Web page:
A final important aspect to address are the learning outcomes. They are defined as the expected goals of a course, lesson or activity in terms of demonstrable skills or knowledge, which the students acquire and as a result of the delivery of taught content or teaching activities. It is useful to also consider these skills in relation to Bloom's taxonomy to provide appropriately levelled outcomes (Anderson et al. 2001). The terms learning outcomes and learning objectives are often used interchangeably. This paper uses the term learning outcomes to describe the intended overarching achievements of students in contrast to instructional and course-specific learning objectives (cp. e.g. Allan 1996, Harden 2002).
2.4 Framework development
To develop a framework on teaching LCA in higher education, the results of the stakeholder workshops were structured in several categories: the degree of LCA integration into study programs measured in ECTS and workload, associated cognitive domain categories according to Bloom’s taxonomy, LCA learning outcomes, and envisioned professional LCA competency. These categories are used to define distinctive LCA learning and competency levels. To further develop the framework, common LCA teaching content and approaches are described, analyzed and categorized within the given levels.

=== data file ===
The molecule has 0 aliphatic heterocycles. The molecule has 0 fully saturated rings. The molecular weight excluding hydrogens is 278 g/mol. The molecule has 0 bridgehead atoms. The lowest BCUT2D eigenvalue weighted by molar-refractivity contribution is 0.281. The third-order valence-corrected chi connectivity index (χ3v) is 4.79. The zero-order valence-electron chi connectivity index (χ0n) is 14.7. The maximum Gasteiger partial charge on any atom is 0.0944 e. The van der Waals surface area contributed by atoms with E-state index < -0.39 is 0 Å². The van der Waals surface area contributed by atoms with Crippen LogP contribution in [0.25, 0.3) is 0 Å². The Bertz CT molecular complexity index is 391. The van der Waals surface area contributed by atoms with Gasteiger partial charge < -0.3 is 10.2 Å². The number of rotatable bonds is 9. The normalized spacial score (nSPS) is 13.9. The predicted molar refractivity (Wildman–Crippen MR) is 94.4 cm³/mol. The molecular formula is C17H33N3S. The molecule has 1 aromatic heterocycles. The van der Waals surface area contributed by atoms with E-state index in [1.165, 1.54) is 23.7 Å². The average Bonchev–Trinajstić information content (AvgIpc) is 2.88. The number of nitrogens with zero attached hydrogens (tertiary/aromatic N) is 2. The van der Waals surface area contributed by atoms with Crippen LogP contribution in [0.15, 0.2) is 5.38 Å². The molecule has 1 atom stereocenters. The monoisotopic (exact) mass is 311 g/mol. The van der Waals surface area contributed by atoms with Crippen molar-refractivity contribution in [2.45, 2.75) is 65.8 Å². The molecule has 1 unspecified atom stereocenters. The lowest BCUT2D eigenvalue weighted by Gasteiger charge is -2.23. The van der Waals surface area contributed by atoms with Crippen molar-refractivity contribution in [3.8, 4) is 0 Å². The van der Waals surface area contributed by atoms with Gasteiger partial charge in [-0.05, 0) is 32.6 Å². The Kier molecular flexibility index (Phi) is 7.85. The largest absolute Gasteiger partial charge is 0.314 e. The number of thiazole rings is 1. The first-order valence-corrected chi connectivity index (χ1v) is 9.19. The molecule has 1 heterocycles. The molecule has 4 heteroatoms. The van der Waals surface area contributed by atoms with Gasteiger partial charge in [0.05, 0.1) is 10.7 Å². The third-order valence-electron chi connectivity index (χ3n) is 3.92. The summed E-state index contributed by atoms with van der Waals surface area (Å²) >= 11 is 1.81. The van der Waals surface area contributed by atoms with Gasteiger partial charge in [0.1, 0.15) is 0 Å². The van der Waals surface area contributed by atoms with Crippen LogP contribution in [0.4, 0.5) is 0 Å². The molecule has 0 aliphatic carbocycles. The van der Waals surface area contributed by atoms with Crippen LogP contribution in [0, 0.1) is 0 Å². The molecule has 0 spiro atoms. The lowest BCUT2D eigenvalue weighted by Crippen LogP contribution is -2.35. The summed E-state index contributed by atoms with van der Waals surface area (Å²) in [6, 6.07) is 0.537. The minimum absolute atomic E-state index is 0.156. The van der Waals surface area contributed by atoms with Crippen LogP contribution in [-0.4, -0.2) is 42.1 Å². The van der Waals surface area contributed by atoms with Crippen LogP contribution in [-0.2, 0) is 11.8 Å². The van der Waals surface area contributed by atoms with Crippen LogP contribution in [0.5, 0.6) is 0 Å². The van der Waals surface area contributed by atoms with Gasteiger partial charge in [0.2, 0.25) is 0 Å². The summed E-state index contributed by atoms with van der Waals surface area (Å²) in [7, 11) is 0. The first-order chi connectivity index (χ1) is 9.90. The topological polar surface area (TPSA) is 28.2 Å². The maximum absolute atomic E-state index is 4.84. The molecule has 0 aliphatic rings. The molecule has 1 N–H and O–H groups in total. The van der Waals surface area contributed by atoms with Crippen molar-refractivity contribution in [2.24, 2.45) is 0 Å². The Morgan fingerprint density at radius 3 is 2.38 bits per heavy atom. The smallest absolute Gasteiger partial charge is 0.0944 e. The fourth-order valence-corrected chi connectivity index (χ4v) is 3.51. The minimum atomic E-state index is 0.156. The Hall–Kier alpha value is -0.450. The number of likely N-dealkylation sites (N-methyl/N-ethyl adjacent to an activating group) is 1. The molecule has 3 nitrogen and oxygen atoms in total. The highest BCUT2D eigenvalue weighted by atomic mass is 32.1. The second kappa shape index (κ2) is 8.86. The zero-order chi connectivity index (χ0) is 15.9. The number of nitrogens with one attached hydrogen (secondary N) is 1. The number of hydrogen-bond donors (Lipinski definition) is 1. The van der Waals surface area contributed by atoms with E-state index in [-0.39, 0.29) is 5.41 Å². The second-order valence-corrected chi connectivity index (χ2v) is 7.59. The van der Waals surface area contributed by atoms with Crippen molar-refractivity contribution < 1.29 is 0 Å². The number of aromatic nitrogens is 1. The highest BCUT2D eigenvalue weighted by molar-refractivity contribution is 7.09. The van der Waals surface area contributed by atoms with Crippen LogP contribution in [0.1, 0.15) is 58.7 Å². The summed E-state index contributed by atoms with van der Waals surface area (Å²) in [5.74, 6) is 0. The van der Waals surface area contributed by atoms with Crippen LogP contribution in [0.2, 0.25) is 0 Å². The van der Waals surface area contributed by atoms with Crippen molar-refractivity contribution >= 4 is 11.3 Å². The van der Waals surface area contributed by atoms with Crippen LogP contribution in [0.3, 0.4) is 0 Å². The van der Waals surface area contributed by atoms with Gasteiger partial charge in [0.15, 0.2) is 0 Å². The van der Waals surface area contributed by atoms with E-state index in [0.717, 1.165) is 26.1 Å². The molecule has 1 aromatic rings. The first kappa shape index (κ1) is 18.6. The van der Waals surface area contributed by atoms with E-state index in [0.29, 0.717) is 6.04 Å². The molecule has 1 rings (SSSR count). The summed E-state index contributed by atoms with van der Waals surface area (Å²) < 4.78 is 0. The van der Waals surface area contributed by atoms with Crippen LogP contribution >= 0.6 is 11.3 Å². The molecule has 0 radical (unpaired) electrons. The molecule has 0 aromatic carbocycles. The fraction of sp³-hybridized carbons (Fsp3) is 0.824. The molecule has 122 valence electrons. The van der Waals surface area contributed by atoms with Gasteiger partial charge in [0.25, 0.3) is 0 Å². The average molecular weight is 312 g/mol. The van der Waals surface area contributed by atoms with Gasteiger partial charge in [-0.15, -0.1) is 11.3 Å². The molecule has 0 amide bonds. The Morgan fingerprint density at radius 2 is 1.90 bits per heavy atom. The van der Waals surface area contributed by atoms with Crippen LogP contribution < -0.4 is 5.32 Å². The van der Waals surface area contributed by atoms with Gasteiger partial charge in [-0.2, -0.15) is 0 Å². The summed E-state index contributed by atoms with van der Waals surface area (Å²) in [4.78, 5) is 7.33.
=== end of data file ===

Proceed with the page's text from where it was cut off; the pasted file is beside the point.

3 Results and discussion
Within this chapter, the outcome of the scientific literature review on LCA teaching (Section 3.1) and the results of expert panel discussion using the nominal group technique are utilized to conceptualize LCA learning and competency levels (3.2) and link these to their respective LCA teaching approaches and content with related workloads (3.3). If not stated otherwise, the results of Sections 3.2 and 3.3 are direct results of the expert panel discussions.